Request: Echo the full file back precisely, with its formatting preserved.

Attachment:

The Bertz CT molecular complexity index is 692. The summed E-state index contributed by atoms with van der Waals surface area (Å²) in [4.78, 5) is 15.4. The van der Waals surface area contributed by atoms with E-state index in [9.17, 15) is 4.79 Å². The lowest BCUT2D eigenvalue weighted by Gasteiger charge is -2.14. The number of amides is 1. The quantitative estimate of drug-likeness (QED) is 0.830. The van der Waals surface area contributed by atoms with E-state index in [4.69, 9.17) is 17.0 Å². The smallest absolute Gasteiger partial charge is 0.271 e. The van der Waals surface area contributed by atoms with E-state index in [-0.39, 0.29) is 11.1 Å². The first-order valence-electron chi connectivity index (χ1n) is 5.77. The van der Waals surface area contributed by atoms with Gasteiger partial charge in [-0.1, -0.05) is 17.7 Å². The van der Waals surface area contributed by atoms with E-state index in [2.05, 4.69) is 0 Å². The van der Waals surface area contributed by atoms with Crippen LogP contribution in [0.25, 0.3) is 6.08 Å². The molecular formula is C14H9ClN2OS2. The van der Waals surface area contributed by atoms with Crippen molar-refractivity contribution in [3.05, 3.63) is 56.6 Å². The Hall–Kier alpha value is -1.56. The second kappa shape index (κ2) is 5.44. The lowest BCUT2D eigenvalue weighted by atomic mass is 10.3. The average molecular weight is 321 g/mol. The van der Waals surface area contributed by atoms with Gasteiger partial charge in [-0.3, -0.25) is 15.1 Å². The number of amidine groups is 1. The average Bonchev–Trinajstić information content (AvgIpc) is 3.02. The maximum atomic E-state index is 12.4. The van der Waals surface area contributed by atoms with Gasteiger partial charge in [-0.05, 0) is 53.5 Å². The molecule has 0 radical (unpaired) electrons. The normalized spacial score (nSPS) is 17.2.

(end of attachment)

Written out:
The Bertz CT molecular complexity index is 692. The summed E-state index contributed by atoms with van der Waals surface area (Å²) in [4.78, 5) is 15.4. The van der Waals surface area contributed by atoms with E-state index in [9.17, 15) is 4.79 Å². The lowest BCUT2D eigenvalue weighted by Gasteiger charge is -2.14. The number of amides is 1. The quantitative estimate of drug-likeness (QED) is 0.830. The van der Waals surface area contributed by atoms with E-state index in [4.69, 9.17) is 17.0 Å². The smallest absolute Gasteiger partial charge is 0.271 e. The van der Waals surface area contributed by atoms with E-state index in [-0.39, 0.29) is 11.1 Å². The first-order valence-electron chi connectivity index (χ1n) is 5.77. The van der Waals surface area contributed by atoms with Gasteiger partial charge in [-0.1, -0.05) is 17.7 Å². The van der Waals surface area contributed by atoms with E-state index in [2.05, 4.69) is 0 Å². The van der Waals surface area contributed by atoms with Crippen LogP contribution in [0.25, 0.3) is 6.08 Å². The molecular formula is C14H9ClN2OS2. The van der Waals surface area contributed by atoms with Crippen molar-refractivity contribution in [3.05, 3.63) is 56.6 Å². The Hall–Kier alpha value is -1.56. The second kappa shape index (κ2) is 5.44. The lowest BCUT2D eigenvalue weighted by atomic mass is 10.3. The average molecular weight is 321 g/mol. The van der Waals surface area contributed by atoms with Gasteiger partial charge in [-0.3, -0.25) is 15.1 Å². The number of amidine groups is 1. The average Bonchev–Trinajstić information content (AvgIpc) is 3.02. The maximum atomic E-state index is 12.4. The van der Waals surface area contributed by atoms with Gasteiger partial charge in [-0.05, 0) is 53.5 Å². The molecule has 0 radical (unpaired) electrons. The normalized spacial score (nSPS) is 17.2.